Dondena Seminar Series
Bringing with her an interesting story suggesting that governments may be able to shift people’s attitudes about traditional gender roles, Pamela Campa from the University of Calgary visited the Dondena Centre in December. It makes you think about just what kind of regime changes begin at home.
If someone is missing your talk today, what are they missing?
This talk is about the effect of political economic regimes on sex role attitudes. In this research project, we start from the literature that shows that the decision of the woman to participate in the labor market in part can be explained by cultural variables. What are the attitudes of this individual with respect to gender roles within the labor market? This is what we call sex role attitudes. This is a literature which is now pretty established, I have a paper with Alessandra Casarico and Paola Profeta about this, my co-author Michel Serafinelli has done research in this field too, with Francesco Giavazzi and Fabio Schiantarelli. And also there is some evidence that these attitudes evolve over time. But there is not much evidence yet about what causes this evolution, what makes these attitudes change. We argue that it is an important thing to learn given the importance that these attitudes seem to have for economic outcomes.
When I explain my research with Paola and Alessandra, about the role of culture in explaining female participation in the labor market, people tell me this is about culture and culture is persistent, and even if we provide child care, if we make work more flexible, nothing is going to work. But instead, if we learn how attitudes change, maybe we can draw some policy implications about this.
In particular, we want to see whether attitudes change when people are exposed to a political economic regime which puts emphasis on gender equality. In order to do this we exploit an experiment which is possibly controversial—we’re trying to assess one of the arguably positive aspects of socialism in eastern Europe.
Eastern European countries were exposed to socialism in an exogenous way, arguably because they didn’t vote for this government, it was imposed through the presence and the influence of the Soviets after the second world war. And on top of this, this is a good experiment for us as economists because these regimes placed a strong emphasis on gender equality. They had social policies that strongly encouraged women’s participation in the labor market, and propaganda about this. They also kept wages low, to encourage both members of a family to participate in the labor market. Then, we compare the evolution of peoples’ attitudes before and after exposure to the regime with the evolution of the attitudes in western Europe, where we have different regimes.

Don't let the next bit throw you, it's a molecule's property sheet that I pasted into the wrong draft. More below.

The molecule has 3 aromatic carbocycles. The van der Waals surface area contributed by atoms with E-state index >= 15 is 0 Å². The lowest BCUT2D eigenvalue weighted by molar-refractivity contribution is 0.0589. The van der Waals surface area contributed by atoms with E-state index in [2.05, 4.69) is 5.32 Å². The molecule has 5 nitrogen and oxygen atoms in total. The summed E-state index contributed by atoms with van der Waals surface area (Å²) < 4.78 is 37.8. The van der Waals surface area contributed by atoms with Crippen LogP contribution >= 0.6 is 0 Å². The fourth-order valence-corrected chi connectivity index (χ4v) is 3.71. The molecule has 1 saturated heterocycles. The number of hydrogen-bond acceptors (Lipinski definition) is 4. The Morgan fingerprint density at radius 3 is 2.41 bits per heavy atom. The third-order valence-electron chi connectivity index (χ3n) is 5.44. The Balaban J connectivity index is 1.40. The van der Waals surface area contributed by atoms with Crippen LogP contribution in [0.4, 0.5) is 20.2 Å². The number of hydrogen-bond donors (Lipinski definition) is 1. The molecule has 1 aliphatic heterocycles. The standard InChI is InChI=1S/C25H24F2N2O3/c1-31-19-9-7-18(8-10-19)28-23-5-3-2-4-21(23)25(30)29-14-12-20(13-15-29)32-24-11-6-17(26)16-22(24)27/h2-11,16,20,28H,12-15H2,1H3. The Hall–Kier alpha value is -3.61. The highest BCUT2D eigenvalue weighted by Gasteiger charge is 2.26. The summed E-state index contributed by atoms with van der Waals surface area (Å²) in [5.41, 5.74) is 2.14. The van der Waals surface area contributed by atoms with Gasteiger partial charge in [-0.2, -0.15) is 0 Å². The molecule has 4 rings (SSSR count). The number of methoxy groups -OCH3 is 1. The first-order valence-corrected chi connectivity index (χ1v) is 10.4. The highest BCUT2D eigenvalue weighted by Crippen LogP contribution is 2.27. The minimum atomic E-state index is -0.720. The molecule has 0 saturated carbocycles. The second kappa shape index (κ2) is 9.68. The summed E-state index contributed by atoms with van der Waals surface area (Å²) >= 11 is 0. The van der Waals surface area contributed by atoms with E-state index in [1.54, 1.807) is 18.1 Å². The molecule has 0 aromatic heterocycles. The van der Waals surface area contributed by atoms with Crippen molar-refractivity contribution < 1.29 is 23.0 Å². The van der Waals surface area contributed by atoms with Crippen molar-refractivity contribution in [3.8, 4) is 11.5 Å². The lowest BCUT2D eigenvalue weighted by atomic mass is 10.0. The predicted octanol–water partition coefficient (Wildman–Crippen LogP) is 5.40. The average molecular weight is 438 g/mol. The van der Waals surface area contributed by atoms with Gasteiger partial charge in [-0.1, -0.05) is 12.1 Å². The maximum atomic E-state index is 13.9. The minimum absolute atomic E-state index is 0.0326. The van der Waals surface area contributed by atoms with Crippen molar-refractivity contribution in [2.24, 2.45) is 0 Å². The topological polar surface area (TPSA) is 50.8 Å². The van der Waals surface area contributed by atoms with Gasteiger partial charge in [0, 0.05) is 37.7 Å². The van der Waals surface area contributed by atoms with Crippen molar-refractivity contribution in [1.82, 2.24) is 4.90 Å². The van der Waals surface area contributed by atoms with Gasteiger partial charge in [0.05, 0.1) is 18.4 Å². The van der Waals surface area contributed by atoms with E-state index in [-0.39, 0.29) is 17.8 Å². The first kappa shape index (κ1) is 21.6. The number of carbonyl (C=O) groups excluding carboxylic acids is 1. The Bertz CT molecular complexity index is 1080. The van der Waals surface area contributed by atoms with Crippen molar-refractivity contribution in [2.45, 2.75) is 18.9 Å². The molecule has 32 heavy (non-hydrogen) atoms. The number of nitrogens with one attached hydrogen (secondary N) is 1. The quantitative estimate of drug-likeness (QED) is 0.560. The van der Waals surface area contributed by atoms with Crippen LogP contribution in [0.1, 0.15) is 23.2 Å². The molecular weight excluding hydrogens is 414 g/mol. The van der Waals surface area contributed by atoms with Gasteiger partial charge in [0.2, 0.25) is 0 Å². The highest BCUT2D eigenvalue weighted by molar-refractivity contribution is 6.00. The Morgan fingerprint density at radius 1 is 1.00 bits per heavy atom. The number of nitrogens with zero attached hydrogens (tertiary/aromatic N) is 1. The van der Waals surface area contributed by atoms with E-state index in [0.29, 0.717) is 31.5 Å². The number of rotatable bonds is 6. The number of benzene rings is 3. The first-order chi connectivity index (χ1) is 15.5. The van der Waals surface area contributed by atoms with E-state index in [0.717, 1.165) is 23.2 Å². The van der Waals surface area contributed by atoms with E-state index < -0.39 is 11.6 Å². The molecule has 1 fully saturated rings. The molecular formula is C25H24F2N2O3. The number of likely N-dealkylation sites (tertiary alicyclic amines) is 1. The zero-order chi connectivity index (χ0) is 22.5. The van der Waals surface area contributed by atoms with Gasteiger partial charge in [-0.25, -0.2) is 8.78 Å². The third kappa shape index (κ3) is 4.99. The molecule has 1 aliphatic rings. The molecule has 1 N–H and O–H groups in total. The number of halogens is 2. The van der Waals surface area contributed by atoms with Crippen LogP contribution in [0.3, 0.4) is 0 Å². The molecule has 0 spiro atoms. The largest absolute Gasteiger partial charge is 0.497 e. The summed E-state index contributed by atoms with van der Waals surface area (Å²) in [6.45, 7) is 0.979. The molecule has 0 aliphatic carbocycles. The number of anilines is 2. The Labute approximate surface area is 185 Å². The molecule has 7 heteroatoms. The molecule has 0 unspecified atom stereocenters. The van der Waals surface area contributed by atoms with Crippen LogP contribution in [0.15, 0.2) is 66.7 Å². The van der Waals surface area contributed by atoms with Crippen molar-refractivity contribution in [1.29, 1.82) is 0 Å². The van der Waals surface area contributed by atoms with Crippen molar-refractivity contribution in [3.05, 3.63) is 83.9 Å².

First we show that before exposure to socialism attitudes in these two groups of countries were evolving along the same trend. After socialism, people in eastern Europe become more progressive—they’re more likely to have less traditional gender attitudes. And we also show this in the second part of the paper comparing East and West Germany. We argue the separation of the country is exogenous and we don’t need to do the diff-in-diff, the before and after comparison, because we know that before separation these two countries were not distinguishable from each other. So we look at interviews to study attitudes of people who lived in East and West Germany before the fall of the Berlin wall. They are interviewed in June 1990, even before the unification process is complete. And we find that women in eastern Germany attribute significantly more importance to job success in their life than women in western Germany.
It’s a fun project. Of course now I’m just highlighting the good points. There are limitations that come from the fact that we use historical data, so data quality is an issue.
Tell me what the data are like, and about the process of working with it.
For the first part of the project, where we compare the evolution of attitudes in east and west Europe, we use the GSS, which is the General Social Survey in the U.S. We used it because, as you can imagine, we don’t have data on attitudes before the advent of state socialism. So we need to cope with the lack of data, and the way we do this is to rely on the literature that shows that immigrants carry cultural traits from their country of origin. This is the literature of Paola Giuliano, and many more papers followed showing this.
So then we measure the attitudes of these immigrants at a certain point in time by looking at the attitudes of first-generation immigrants and their descendents. We also used offspring based on evidence in the literature of cultural economics as well, that cultural traits are transmitted within the family.
Let’s say if we want to compare attitudes in Italy and in Poland between 1945 and 1990, we take immigrants that have Italian and Polish origins whose ancestors migrated from Italy and Poland between 1945 and 1990. Then if we want to have the attitudes from before, we take again answers to this question, the attitudes of immigrants coming from these two countries in the period before, and we look at the over-time variation.
And when I say attitudes, in particular we look at the questions that we have. There are a few questions in the General Social Survey that we could look at, but we have a problem of a low number of observations, so we have selected one because it is the one for which we have more observations: “It is much better for everyone involved if the man is the achiever outside the home and the woman takes care of home and family.”